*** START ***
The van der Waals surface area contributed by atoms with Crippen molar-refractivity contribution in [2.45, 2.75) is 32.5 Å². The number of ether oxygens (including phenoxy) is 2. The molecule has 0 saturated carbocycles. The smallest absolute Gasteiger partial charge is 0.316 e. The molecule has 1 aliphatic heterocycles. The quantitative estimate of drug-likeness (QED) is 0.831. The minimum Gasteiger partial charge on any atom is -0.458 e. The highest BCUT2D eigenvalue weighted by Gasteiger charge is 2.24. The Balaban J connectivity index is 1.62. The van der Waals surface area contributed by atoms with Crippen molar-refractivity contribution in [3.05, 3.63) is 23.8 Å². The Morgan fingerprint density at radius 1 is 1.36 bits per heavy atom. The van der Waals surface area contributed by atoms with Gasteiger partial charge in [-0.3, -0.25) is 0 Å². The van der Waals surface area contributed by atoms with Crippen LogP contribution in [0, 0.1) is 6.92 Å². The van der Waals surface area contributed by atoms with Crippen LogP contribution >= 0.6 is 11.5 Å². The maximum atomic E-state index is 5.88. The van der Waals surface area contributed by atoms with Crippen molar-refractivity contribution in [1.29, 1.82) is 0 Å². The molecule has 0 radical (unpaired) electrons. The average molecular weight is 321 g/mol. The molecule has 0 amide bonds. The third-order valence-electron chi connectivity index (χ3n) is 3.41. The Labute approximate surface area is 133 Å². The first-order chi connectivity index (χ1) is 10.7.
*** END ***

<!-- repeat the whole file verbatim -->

The van der Waals surface area contributed by atoms with Crippen molar-refractivity contribution in [2.45, 2.75) is 32.5 Å². The number of ether oxygens (including phenoxy) is 2. The molecule has 0 saturated carbocycles. The smallest absolute Gasteiger partial charge is 0.316 e. The molecule has 1 aliphatic heterocycles. The quantitative estimate of drug-likeness (QED) is 0.831. The minimum Gasteiger partial charge on any atom is -0.458 e. The highest BCUT2D eigenvalue weighted by Gasteiger charge is 2.24. The Balaban J connectivity index is 1.62. The van der Waals surface area contributed by atoms with Crippen molar-refractivity contribution in [3.05, 3.63) is 23.8 Å². The Morgan fingerprint density at radius 1 is 1.36 bits per heavy atom. The van der Waals surface area contributed by atoms with Gasteiger partial charge in [-0.3, -0.25) is 0 Å². The van der Waals surface area contributed by atoms with Crippen LogP contribution in [0, 0.1) is 6.92 Å². The van der Waals surface area contributed by atoms with Crippen LogP contribution >= 0.6 is 11.5 Å². The maximum atomic E-state index is 5.88. The van der Waals surface area contributed by atoms with Crippen molar-refractivity contribution in [1.29, 1.82) is 0 Å². The molecule has 0 radical (unpaired) electrons. The average molecular weight is 321 g/mol. The molecule has 0 amide bonds. The third-order valence-electron chi connectivity index (χ3n) is 3.41. The Labute approximate surface area is 133 Å². The first-order chi connectivity index (χ1) is 10.7.